The Journey – The destiny of a shoemaker: “TheRingSideView” Article

The Journey – The destiny of a shoemaker: “TheRingSideView” Article

An article dated 15 Apr 2016 about me, on TheRingsideView website. Read the full article here:

Born in Mumbai, Chaitanya Gavali’s future was written for him well before he had the chance to shape it. With the family’s shoe selling business in need of a custodian from the next generation, the idea of Chaitanya dedicating his life to martial arts was not met with rousing approval.

“Yes, it was quite difficult (getting my parent’s approval) since MMA is not a paying sport in India yet. And it took a lot of convincing and promises to get their approval. Even then, I was always aware that if I didn’t work hard and prove myself, they would withdraw their support and I would have to go back to repairing shoes.”

Yet despite their protestations, Chaitanya knew this is what he wanted to do with his life.

“I discovered that this sport was my destiny and calling and I have never experienced more passion in life other than for this sport.”

Chaitanya’s first steps in to MMA however stemmed from a desire far more basic than the fulfillment of destiny.

“I joined the gym for losing weight with the help of mixed martial arts but as time went on I went on to train for pro MMA and have since then never looked back. I was a chubby child and bullied because of my weight. But I guess that was the best thing to happen to me as that brought me to MMA.”

With the approval of his parents and freedom from the shoe shop, Chaitanya focuses on nothing but MMA.

“I fight at least 4 pro fights in a year. But my training through the year and day on day ensures that the fighting is on even at an amateur level.”

MMA is not for the faint-hearted. It requires tireless dedication and an iron will to push beyond physical and mental barriers. Most of us would struggle to get through a day as a professional fighter, men and women like Chaitanya stand out because they aren’t like most of us. They are the 1% who push the limits the rest of all are subjected to.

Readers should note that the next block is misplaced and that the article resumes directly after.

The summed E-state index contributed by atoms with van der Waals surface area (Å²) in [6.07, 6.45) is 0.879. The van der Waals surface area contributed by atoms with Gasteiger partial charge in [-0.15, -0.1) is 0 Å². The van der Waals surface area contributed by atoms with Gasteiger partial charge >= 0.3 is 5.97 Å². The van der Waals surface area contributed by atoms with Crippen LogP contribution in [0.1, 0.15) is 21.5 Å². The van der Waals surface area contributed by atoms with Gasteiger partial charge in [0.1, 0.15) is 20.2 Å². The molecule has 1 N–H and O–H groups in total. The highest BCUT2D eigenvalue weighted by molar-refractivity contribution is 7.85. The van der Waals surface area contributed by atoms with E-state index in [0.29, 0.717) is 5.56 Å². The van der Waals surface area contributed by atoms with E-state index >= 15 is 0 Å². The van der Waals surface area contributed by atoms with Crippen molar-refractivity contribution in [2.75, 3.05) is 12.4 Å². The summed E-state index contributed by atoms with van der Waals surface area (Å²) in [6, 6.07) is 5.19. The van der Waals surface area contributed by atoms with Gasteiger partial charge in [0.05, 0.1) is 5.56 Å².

“The daily schedule of a MMA sportsman is all about discipline. Every time I even think about cheating on my schedule for training or diet, I am conscious that it will negatively impact my performance in the ring. Every choice, whether food or timing of training, the smallest decisions in daily life that a regular person can take for granted, impacts my performance and my future in this sport. So starting from training at 6 a.m. for about 2 hours and then throughout the day, going through different training schedules in different forms of mixed martial arts, my day starts and ends with MMA.”

The lifestyle of an MMA fighter is difficult for most to comprehend let alone adopt. This lifestyle becomes even more admirable when you consider the macro factors martial artists in India face on a daily basis.

After years of rallying in a system that caters almost exclusively to cricket, Chaitanya has blazed a path for future generations to follow. He won a Gold medal at Warrior championship held in Malaysia last year and followed that up by becoming the first Indian to fight under the World Series of Fighting banner, the third most prestigious MMA promotion in the world. He is arguably the pound for pound best fighter in the country and has a pan Asia following. Yet, despite being the pride of the nation, the nation barley knows him.

“There aren’t enough opportunities for fighters in India, as the sport has not yet got the reach of mass audiences. I believe that I am playing a small part in opening India’s eyes to recognize and love this sport like I do. And that is my goal every time I represent India for MMA.”